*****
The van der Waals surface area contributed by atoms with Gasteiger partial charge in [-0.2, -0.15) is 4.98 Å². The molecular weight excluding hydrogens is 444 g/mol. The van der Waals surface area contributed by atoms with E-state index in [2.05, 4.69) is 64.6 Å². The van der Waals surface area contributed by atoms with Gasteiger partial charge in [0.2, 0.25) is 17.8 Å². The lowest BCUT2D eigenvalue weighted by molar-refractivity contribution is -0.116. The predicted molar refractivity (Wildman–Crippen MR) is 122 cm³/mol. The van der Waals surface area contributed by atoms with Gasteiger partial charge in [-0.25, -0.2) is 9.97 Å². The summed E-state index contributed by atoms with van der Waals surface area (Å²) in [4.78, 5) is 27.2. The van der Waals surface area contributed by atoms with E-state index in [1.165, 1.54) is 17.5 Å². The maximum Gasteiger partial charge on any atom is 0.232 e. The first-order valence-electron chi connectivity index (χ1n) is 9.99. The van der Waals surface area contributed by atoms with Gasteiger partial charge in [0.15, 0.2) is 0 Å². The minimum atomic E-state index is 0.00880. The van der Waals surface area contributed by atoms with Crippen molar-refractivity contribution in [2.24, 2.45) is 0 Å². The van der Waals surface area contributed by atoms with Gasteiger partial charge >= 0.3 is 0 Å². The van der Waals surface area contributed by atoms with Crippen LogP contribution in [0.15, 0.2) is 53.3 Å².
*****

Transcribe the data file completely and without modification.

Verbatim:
The van der Waals surface area contributed by atoms with Gasteiger partial charge in [-0.2, -0.15) is 4.98 Å². The molecular weight excluding hydrogens is 444 g/mol. The van der Waals surface area contributed by atoms with E-state index in [2.05, 4.69) is 64.6 Å². The van der Waals surface area contributed by atoms with Gasteiger partial charge in [0.2, 0.25) is 17.8 Å². The lowest BCUT2D eigenvalue weighted by molar-refractivity contribution is -0.116. The predicted molar refractivity (Wildman–Crippen MR) is 122 cm³/mol. The van der Waals surface area contributed by atoms with Gasteiger partial charge in [-0.25, -0.2) is 9.97 Å². The summed E-state index contributed by atoms with van der Waals surface area (Å²) in [4.78, 5) is 27.2. The van der Waals surface area contributed by atoms with E-state index in [1.165, 1.54) is 17.5 Å². The maximum Gasteiger partial charge on any atom is 0.232 e. The first-order valence-electron chi connectivity index (χ1n) is 9.99. The van der Waals surface area contributed by atoms with Gasteiger partial charge in [0.15, 0.2) is 0 Å². The minimum atomic E-state index is 0.00880. The van der Waals surface area contributed by atoms with Crippen molar-refractivity contribution in [2.24, 2.45) is 0 Å². The van der Waals surface area contributed by atoms with Gasteiger partial charge >= 0.3 is 0 Å². The van der Waals surface area contributed by atoms with Crippen LogP contribution in [0.15, 0.2) is 53.3 Å².